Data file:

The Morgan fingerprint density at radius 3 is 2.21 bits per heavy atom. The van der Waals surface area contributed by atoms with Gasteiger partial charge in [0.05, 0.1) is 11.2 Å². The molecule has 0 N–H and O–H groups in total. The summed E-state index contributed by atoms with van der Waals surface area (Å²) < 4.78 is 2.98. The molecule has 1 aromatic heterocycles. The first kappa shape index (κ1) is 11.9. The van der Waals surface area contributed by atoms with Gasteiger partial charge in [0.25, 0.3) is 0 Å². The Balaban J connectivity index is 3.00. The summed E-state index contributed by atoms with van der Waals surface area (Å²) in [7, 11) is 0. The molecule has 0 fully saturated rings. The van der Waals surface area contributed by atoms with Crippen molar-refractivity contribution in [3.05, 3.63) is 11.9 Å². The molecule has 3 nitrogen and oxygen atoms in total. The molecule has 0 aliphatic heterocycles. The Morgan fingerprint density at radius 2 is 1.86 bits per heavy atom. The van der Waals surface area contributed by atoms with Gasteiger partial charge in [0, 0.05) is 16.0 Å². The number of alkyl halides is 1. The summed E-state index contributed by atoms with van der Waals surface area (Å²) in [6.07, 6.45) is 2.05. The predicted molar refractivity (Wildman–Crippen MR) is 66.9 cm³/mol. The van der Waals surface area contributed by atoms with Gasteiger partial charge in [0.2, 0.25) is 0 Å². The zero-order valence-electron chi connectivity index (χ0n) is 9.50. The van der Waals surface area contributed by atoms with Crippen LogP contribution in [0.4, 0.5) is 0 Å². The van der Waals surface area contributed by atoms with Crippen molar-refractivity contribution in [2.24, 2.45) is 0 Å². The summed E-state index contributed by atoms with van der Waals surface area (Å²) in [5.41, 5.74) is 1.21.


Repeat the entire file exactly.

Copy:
The Morgan fingerprint density at radius 3 is 2.21 bits per heavy atom. The van der Waals surface area contributed by atoms with Gasteiger partial charge in [0.05, 0.1) is 11.2 Å². The molecule has 0 N–H and O–H groups in total. The summed E-state index contributed by atoms with van der Waals surface area (Å²) < 4.78 is 2.98. The molecule has 1 aromatic heterocycles. The first kappa shape index (κ1) is 11.9. The van der Waals surface area contributed by atoms with Gasteiger partial charge in [0.25, 0.3) is 0 Å². The Balaban J connectivity index is 3.00. The summed E-state index contributed by atoms with van der Waals surface area (Å²) in [7, 11) is 0. The molecule has 0 fully saturated rings. The van der Waals surface area contributed by atoms with Crippen molar-refractivity contribution in [3.05, 3.63) is 11.9 Å². The molecule has 3 nitrogen and oxygen atoms in total. The molecule has 0 aliphatic heterocycles. The Morgan fingerprint density at radius 2 is 1.86 bits per heavy atom. The van der Waals surface area contributed by atoms with Gasteiger partial charge in [0, 0.05) is 16.0 Å². The number of alkyl halides is 1. The summed E-state index contributed by atoms with van der Waals surface area (Å²) in [6.07, 6.45) is 2.05. The predicted molar refractivity (Wildman–Crippen MR) is 66.9 cm³/mol. The van der Waals surface area contributed by atoms with Gasteiger partial charge in [0.2, 0.25) is 0 Å². The zero-order valence-electron chi connectivity index (χ0n) is 9.50. The van der Waals surface area contributed by atoms with Crippen LogP contribution in [0.4, 0.5) is 0 Å². The van der Waals surface area contributed by atoms with Crippen molar-refractivity contribution in [2.24, 2.45) is 0 Å². The summed E-state index contributed by atoms with van der Waals surface area (Å²) in [5.41, 5.74) is 1.21.